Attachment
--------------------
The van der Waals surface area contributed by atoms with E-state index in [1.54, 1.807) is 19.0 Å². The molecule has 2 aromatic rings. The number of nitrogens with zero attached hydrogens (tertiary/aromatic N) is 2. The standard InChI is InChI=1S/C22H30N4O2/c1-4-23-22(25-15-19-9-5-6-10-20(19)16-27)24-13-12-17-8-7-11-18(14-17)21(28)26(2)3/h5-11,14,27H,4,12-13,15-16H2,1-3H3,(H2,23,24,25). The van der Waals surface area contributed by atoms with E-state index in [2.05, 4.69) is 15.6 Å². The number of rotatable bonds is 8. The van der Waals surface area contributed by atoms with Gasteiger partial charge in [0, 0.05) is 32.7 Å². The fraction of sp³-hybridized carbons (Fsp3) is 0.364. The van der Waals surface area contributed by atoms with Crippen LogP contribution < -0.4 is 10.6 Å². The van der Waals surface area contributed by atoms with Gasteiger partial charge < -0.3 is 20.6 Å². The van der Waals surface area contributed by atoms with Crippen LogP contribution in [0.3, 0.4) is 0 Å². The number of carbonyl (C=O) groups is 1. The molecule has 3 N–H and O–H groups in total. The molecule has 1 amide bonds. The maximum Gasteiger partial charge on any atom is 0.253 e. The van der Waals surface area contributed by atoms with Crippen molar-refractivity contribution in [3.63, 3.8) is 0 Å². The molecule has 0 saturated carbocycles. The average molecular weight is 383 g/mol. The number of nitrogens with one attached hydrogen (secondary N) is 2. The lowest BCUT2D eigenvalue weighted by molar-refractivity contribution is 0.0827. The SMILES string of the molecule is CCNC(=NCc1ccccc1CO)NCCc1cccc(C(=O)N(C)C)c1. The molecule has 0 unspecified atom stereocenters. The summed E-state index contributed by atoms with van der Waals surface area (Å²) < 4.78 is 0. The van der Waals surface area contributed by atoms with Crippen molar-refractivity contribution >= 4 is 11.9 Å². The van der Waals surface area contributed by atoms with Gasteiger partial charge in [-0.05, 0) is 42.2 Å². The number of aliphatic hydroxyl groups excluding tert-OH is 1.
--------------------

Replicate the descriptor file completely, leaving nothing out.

The van der Waals surface area contributed by atoms with E-state index in [1.54, 1.807) is 19.0 Å². The molecule has 2 aromatic rings. The number of nitrogens with zero attached hydrogens (tertiary/aromatic N) is 2. The standard InChI is InChI=1S/C22H30N4O2/c1-4-23-22(25-15-19-9-5-6-10-20(19)16-27)24-13-12-17-8-7-11-18(14-17)21(28)26(2)3/h5-11,14,27H,4,12-13,15-16H2,1-3H3,(H2,23,24,25). The van der Waals surface area contributed by atoms with E-state index in [2.05, 4.69) is 15.6 Å². The number of rotatable bonds is 8. The van der Waals surface area contributed by atoms with Gasteiger partial charge in [0, 0.05) is 32.7 Å². The fraction of sp³-hybridized carbons (Fsp3) is 0.364. The van der Waals surface area contributed by atoms with Crippen LogP contribution < -0.4 is 10.6 Å². The van der Waals surface area contributed by atoms with Gasteiger partial charge < -0.3 is 20.6 Å². The van der Waals surface area contributed by atoms with Crippen LogP contribution in [0.3, 0.4) is 0 Å². The number of carbonyl (C=O) groups is 1. The molecule has 3 N–H and O–H groups in total. The molecule has 1 amide bonds. The maximum Gasteiger partial charge on any atom is 0.253 e. The van der Waals surface area contributed by atoms with Crippen molar-refractivity contribution in [3.63, 3.8) is 0 Å². The molecule has 0 saturated carbocycles. The average molecular weight is 383 g/mol. The number of nitrogens with one attached hydrogen (secondary N) is 2. The lowest BCUT2D eigenvalue weighted by molar-refractivity contribution is 0.0827. The SMILES string of the molecule is CCNC(=NCc1ccccc1CO)NCCc1cccc(C(=O)N(C)C)c1. The molecule has 0 unspecified atom stereocenters. The summed E-state index contributed by atoms with van der Waals surface area (Å²) < 4.78 is 0. The van der Waals surface area contributed by atoms with Crippen molar-refractivity contribution >= 4 is 11.9 Å². The van der Waals surface area contributed by atoms with Gasteiger partial charge in [-0.05, 0) is 42.2 Å². The number of aliphatic hydroxyl groups excluding tert-OH is 1.